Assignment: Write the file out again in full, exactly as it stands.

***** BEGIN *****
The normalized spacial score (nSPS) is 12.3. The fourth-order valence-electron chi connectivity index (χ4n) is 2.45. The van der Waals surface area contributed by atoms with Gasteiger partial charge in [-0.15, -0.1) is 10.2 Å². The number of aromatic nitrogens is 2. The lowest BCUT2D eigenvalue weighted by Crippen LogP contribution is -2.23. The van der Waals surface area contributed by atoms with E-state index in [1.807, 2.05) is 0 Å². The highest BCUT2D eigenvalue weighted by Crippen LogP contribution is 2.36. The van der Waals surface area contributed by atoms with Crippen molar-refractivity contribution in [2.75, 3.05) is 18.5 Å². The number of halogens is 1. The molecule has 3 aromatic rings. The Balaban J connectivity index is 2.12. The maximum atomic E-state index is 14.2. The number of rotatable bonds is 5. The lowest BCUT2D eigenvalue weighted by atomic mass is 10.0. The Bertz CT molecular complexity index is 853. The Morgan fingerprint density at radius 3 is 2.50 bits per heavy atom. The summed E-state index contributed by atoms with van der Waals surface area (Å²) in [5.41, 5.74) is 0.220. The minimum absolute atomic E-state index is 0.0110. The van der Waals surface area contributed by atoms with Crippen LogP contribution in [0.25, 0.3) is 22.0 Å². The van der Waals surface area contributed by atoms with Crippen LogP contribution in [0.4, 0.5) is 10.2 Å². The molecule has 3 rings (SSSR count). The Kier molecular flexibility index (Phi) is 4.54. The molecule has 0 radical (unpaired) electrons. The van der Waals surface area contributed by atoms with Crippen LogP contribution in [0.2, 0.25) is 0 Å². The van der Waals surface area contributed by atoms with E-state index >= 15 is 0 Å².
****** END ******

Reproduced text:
The normalized spacial score (nSPS) is 12.3. The fourth-order valence-electron chi connectivity index (χ4n) is 2.45. The van der Waals surface area contributed by atoms with Gasteiger partial charge in [-0.15, -0.1) is 10.2 Å². The number of aromatic nitrogens is 2. The lowest BCUT2D eigenvalue weighted by Crippen LogP contribution is -2.23. The van der Waals surface area contributed by atoms with E-state index in [1.807, 2.05) is 0 Å². The highest BCUT2D eigenvalue weighted by Crippen LogP contribution is 2.36. The van der Waals surface area contributed by atoms with Crippen molar-refractivity contribution in [2.75, 3.05) is 18.5 Å². The number of halogens is 1. The molecule has 3 aromatic rings. The Balaban J connectivity index is 2.12. The maximum atomic E-state index is 14.2. The number of rotatable bonds is 5. The lowest BCUT2D eigenvalue weighted by atomic mass is 10.0. The Bertz CT molecular complexity index is 853. The Morgan fingerprint density at radius 3 is 2.50 bits per heavy atom. The summed E-state index contributed by atoms with van der Waals surface area (Å²) in [5.41, 5.74) is 0.220. The minimum absolute atomic E-state index is 0.0110. The van der Waals surface area contributed by atoms with Crippen LogP contribution in [0.25, 0.3) is 22.0 Å². The van der Waals surface area contributed by atoms with Crippen LogP contribution in [0.4, 0.5) is 10.2 Å². The molecule has 3 rings (SSSR count). The Kier molecular flexibility index (Phi) is 4.54. The molecule has 0 radical (unpaired) electrons. The van der Waals surface area contributed by atoms with Crippen LogP contribution in [0.2, 0.25) is 0 Å². The van der Waals surface area contributed by atoms with E-state index >= 15 is 0 Å².